Too much food can damage our living environment. Algae are microscopic aquatic organisms that produce their own food through photosynthesis. Phosphorus nutrients promote algae growth. When phosphorus is added quickly from freshwater sources, algae “bloom” or multiplies rapidly. Algae also die quickly. Rotting algae also cause blooms. Water color is changed dur to the Algae blooms. It will be green, red or yellow. Algae blooms can also absorb oxygen from the water. Destruction of the habitats of organisms such as fish and plants. Excess nutrients in algae can disrupt the food chain in their habitat.
Water is essential for all living things. Every water source must have a well. Lots of water is needed by some species. For example, while other species require less water, dromedaries are known to carry goods and people over long distances without water. A dromedary camel can travel 161 kilometers (100 miles) without drinking water. Dromedary camels have little access to water in hot, dry climates, but dromedary camels are well adapted to northern Africa and Arabia.
Catnip, on the other hand, is a plant that grows best in wet areas such as swamps and swamps. Dense colonies of these thorny plants grow right on the bottom of lakes, riverbanks and nearby lakes. The suitable habitat of the runes depends on water. Imagine a pool at the bottom of a muddy rock. If the soil in the well drains well, it can fill the lake and absorb the water. Plant mats is not enough
The creature’s hideout protects it from predators and the weather. It is a place where you can eat, sleep, take care of your family and raise a family. There are many types of shelters. For example, a single tree can provide a protected habitat for many different creatures. The shelter can be under the leaves, for fungi the shelter can be damp at the roots of the tree. The shelter may be an elevated area for nesting and foraging.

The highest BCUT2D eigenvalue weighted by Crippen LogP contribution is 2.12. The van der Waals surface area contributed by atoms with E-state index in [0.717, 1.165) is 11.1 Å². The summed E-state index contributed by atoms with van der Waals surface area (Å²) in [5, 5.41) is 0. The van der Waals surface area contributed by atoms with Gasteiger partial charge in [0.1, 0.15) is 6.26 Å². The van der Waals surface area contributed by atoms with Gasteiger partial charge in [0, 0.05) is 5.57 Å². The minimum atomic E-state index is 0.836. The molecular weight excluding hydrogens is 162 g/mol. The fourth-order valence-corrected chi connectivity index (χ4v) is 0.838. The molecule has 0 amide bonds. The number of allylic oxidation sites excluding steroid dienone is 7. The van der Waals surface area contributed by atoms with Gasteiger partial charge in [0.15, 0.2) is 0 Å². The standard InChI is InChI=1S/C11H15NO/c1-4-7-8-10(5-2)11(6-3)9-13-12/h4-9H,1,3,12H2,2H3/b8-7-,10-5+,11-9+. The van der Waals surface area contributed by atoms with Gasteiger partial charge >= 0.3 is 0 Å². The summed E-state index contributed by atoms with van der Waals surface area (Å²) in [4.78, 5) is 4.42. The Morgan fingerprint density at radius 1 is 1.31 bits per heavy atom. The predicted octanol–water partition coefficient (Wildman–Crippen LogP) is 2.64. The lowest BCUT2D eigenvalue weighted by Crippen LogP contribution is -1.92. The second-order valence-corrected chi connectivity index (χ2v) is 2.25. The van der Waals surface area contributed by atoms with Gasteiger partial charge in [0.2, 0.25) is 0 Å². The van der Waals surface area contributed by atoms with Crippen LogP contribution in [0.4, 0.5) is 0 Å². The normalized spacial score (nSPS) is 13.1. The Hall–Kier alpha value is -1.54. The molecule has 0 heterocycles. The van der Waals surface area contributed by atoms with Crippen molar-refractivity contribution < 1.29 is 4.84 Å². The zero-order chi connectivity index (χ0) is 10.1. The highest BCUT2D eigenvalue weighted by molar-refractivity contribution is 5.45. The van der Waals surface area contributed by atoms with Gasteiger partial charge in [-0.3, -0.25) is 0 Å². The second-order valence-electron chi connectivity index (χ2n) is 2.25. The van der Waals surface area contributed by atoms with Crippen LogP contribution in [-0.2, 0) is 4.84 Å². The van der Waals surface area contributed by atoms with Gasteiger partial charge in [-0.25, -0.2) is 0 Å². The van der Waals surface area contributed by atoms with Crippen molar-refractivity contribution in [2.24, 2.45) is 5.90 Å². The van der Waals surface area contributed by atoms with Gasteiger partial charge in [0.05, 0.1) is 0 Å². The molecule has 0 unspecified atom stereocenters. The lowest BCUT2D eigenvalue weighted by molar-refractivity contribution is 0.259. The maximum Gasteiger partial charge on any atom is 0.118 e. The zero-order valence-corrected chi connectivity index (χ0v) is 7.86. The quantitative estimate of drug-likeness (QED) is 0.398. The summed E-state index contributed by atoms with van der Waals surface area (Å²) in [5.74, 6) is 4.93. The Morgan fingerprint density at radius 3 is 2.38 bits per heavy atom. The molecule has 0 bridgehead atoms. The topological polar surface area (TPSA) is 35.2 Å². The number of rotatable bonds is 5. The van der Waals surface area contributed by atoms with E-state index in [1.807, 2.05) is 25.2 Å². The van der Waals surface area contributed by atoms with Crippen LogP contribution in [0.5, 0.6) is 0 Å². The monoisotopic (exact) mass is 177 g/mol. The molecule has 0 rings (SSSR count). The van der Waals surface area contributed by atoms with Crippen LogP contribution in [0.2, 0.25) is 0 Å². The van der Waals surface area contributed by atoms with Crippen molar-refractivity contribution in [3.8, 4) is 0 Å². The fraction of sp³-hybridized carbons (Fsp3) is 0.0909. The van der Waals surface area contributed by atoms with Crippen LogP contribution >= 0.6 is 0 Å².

Types of Habitat
The place where a particular organism lives in nature is called the residence. Five main habitats: forests, meadows, deserts, mountains and Polar Regions, as well as aquatic habitats. Oceans and freshwater together make up the aquatic habitat
Forests are large plains overgrown with plants. About one third of our planet is covered by the forests. Various species of plants and animals can be found in forests. There are three main types of forests on Earth: tropical, temperate and boreal.
Tropical forests, also called tropical forests, lie between the equator and the two tropics (the Tropic of Cancer and the Tropic of Capricorn).
The temperature in these forests fluctuates between 20°C and 34°C. These regions receive abundant rainfall throughout the year; annual precipitation more than 200 cm. The diversity of flora and fauna of these forests is enormous (Fig. 10.1).